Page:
Stories about misogyny

Is Minions subtly promoting misogyny?

Disclaimer: This is not a movie review, as I’m not a movie critic. It started with the need to have minions at my beck and call 24/7. Never ending work, without a break, and lack of readily available home help had led to a frustrating situation. Although I was desirous of minions, in reality it was highly unlikely to happen. So I relegated myself to the virtual world of minions. I’m not a huge fan of Disney-Pixar’s animated movies. This time, however, my kids ensured that I would accompany them to watch the latest ‘cartoon’. Not having watched ‘Despicable Me’ prior ...

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Dear Junaid Jamshed, Google ‘misogyny’, and then stay away from it forever

Junaid Jamshed has done it again. And it looks like he’ll never learn. Whatever made him say the things he did about Hazrat Aisha (RA) previously which made him run for his life, were clearly not enough for him to understand what he’s doing wrong. And if I were his PR manager (if and so he actually has one) this would be my one single email to him, “Dear boss, Google the word ‘misogyny’. Then stay away from it forever.” In another email, I’d gently explain to him the meaning of hypocrisy. The right to practice your beliefs is clear and there is no disputing that. ...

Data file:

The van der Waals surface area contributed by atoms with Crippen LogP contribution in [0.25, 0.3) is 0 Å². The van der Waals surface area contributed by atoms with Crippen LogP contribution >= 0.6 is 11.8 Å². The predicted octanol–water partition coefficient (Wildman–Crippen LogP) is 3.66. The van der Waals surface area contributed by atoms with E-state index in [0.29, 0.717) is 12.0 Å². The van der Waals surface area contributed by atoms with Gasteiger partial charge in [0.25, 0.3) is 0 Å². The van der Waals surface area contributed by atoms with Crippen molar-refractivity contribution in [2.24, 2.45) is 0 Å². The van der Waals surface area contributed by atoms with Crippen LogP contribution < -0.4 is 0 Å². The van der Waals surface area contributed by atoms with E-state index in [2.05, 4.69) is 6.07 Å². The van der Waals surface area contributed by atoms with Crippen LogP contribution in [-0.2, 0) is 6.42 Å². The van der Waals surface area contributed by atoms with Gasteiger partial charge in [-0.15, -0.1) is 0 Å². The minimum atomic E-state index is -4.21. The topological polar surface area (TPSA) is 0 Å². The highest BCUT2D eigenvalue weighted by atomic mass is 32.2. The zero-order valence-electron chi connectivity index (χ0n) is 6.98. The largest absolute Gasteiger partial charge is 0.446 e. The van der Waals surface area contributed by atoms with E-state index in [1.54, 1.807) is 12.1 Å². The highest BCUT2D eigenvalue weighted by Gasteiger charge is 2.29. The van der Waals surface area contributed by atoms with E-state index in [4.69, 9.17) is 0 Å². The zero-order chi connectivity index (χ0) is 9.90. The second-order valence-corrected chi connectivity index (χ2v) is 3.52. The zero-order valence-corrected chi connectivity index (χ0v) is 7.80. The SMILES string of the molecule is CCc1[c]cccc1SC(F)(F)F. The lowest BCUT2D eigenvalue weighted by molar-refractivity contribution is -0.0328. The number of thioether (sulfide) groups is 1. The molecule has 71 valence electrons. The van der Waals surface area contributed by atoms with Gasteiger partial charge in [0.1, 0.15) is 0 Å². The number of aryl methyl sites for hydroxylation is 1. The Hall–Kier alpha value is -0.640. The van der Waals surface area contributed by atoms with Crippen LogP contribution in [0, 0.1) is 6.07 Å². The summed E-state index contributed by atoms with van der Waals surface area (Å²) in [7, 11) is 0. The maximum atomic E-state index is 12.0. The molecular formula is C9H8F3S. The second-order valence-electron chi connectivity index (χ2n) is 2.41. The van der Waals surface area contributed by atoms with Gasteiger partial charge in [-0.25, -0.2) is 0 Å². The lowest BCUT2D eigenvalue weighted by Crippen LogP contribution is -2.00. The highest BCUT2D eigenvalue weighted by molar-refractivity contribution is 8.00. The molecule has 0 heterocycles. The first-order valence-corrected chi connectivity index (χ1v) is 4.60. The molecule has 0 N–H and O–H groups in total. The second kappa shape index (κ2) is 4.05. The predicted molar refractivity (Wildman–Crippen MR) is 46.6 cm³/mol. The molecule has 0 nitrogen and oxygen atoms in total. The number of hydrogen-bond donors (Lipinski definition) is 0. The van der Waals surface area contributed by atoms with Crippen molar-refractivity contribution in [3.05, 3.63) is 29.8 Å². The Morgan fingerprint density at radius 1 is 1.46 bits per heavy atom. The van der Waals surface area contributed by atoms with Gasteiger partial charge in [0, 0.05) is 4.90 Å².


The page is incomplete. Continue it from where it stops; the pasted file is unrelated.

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Mr Modi, #DespiteBeingAWoman I have some questions for you

In December 2012, feminism changed in India forever. A girl, now known as Nirbhaya, was beaten and gang raped. She later succumbed to the injuries and passed away. The people of India took to the streets to protest against this horrific act against women, against humanity. The world stood with the women of India and unequivocally condemned this barbaric crime. However, in a country where, according to its own Crime Records Bureau, reported acts of violence against women are at an increase of 6.4%, the prime minister, Mr. Narendra Modi, chose to speak to Sheikh Hasina, Bangladeshi prime minister, that she was countering terrorism ‘despite ...